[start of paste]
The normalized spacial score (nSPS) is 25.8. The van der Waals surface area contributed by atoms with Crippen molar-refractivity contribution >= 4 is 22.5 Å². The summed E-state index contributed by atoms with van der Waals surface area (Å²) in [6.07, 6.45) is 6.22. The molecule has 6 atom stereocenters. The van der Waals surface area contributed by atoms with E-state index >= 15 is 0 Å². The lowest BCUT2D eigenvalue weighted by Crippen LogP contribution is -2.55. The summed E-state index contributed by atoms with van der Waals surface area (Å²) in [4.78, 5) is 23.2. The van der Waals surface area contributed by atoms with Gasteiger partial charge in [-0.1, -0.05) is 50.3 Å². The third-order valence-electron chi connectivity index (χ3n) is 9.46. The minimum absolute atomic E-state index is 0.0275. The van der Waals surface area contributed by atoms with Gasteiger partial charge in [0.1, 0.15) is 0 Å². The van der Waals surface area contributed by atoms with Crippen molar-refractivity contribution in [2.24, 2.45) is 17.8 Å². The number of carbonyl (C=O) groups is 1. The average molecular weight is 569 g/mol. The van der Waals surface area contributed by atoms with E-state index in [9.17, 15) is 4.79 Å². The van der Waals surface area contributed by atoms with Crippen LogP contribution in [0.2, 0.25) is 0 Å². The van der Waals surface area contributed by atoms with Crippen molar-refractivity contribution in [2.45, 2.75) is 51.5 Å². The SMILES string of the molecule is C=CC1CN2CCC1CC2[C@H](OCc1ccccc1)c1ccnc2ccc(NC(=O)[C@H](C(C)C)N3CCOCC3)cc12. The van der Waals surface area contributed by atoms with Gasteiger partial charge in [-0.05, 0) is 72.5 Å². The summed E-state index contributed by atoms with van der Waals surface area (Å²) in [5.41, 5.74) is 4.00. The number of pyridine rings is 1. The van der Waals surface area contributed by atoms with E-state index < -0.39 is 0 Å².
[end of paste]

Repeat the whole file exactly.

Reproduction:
The normalized spacial score (nSPS) is 25.8. The van der Waals surface area contributed by atoms with Crippen molar-refractivity contribution >= 4 is 22.5 Å². The summed E-state index contributed by atoms with van der Waals surface area (Å²) in [6.07, 6.45) is 6.22. The molecule has 6 atom stereocenters. The van der Waals surface area contributed by atoms with E-state index >= 15 is 0 Å². The lowest BCUT2D eigenvalue weighted by Crippen LogP contribution is -2.55. The summed E-state index contributed by atoms with van der Waals surface area (Å²) in [4.78, 5) is 23.2. The van der Waals surface area contributed by atoms with Gasteiger partial charge in [-0.1, -0.05) is 50.3 Å². The third-order valence-electron chi connectivity index (χ3n) is 9.46. The minimum absolute atomic E-state index is 0.0275. The van der Waals surface area contributed by atoms with Gasteiger partial charge in [0.1, 0.15) is 0 Å². The van der Waals surface area contributed by atoms with Crippen molar-refractivity contribution in [2.24, 2.45) is 17.8 Å². The number of carbonyl (C=O) groups is 1. The average molecular weight is 569 g/mol. The van der Waals surface area contributed by atoms with E-state index in [9.17, 15) is 4.79 Å². The van der Waals surface area contributed by atoms with Crippen LogP contribution in [0.2, 0.25) is 0 Å². The van der Waals surface area contributed by atoms with Crippen molar-refractivity contribution in [2.45, 2.75) is 51.5 Å². The SMILES string of the molecule is C=CC1CN2CCC1CC2[C@H](OCc1ccccc1)c1ccnc2ccc(NC(=O)[C@H](C(C)C)N3CCOCC3)cc12. The van der Waals surface area contributed by atoms with Gasteiger partial charge in [-0.05, 0) is 72.5 Å². The summed E-state index contributed by atoms with van der Waals surface area (Å²) in [5.41, 5.74) is 4.00. The number of pyridine rings is 1. The van der Waals surface area contributed by atoms with E-state index < -0.39 is 0 Å².